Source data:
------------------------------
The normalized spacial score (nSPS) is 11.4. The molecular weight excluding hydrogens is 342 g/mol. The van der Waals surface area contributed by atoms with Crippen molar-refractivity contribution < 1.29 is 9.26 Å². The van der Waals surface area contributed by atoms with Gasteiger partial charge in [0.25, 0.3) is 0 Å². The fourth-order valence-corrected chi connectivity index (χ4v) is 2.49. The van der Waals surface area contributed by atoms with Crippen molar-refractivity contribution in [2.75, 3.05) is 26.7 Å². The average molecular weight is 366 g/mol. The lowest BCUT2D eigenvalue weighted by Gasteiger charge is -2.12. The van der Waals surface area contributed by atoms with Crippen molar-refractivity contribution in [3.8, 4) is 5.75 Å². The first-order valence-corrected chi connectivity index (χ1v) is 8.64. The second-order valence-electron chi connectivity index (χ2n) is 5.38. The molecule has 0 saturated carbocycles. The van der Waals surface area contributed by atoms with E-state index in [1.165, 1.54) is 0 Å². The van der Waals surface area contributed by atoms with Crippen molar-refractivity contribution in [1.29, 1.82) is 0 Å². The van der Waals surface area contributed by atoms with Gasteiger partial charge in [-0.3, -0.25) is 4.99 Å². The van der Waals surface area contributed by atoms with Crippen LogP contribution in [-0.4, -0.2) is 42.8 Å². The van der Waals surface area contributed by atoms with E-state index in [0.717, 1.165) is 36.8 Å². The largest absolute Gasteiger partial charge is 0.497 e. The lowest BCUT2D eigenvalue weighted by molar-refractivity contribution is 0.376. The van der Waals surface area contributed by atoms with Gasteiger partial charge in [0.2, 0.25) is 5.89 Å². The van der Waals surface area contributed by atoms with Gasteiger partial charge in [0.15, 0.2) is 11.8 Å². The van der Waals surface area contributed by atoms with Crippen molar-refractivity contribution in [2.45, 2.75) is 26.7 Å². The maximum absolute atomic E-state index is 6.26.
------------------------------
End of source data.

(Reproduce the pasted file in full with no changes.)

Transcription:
The normalized spacial score (nSPS) is 11.4. The molecular weight excluding hydrogens is 342 g/mol. The van der Waals surface area contributed by atoms with Crippen molar-refractivity contribution < 1.29 is 9.26 Å². The van der Waals surface area contributed by atoms with Gasteiger partial charge in [0.25, 0.3) is 0 Å². The fourth-order valence-corrected chi connectivity index (χ4v) is 2.49. The van der Waals surface area contributed by atoms with Crippen molar-refractivity contribution in [2.75, 3.05) is 26.7 Å². The average molecular weight is 366 g/mol. The lowest BCUT2D eigenvalue weighted by Gasteiger charge is -2.12. The van der Waals surface area contributed by atoms with Crippen molar-refractivity contribution in [3.8, 4) is 5.75 Å². The first-order valence-corrected chi connectivity index (χ1v) is 8.64. The second-order valence-electron chi connectivity index (χ2n) is 5.38. The molecule has 0 saturated carbocycles. The van der Waals surface area contributed by atoms with E-state index in [1.165, 1.54) is 0 Å². The van der Waals surface area contributed by atoms with Crippen molar-refractivity contribution in [1.29, 1.82) is 0 Å². The van der Waals surface area contributed by atoms with Gasteiger partial charge in [-0.3, -0.25) is 4.99 Å². The van der Waals surface area contributed by atoms with Crippen LogP contribution in [-0.4, -0.2) is 42.8 Å². The van der Waals surface area contributed by atoms with E-state index in [0.717, 1.165) is 36.8 Å². The largest absolute Gasteiger partial charge is 0.497 e. The lowest BCUT2D eigenvalue weighted by molar-refractivity contribution is 0.376. The van der Waals surface area contributed by atoms with Gasteiger partial charge in [0.2, 0.25) is 5.89 Å². The van der Waals surface area contributed by atoms with Gasteiger partial charge in [0.15, 0.2) is 11.8 Å². The van der Waals surface area contributed by atoms with Crippen molar-refractivity contribution in [2.45, 2.75) is 26.7 Å². The maximum absolute atomic E-state index is 6.26.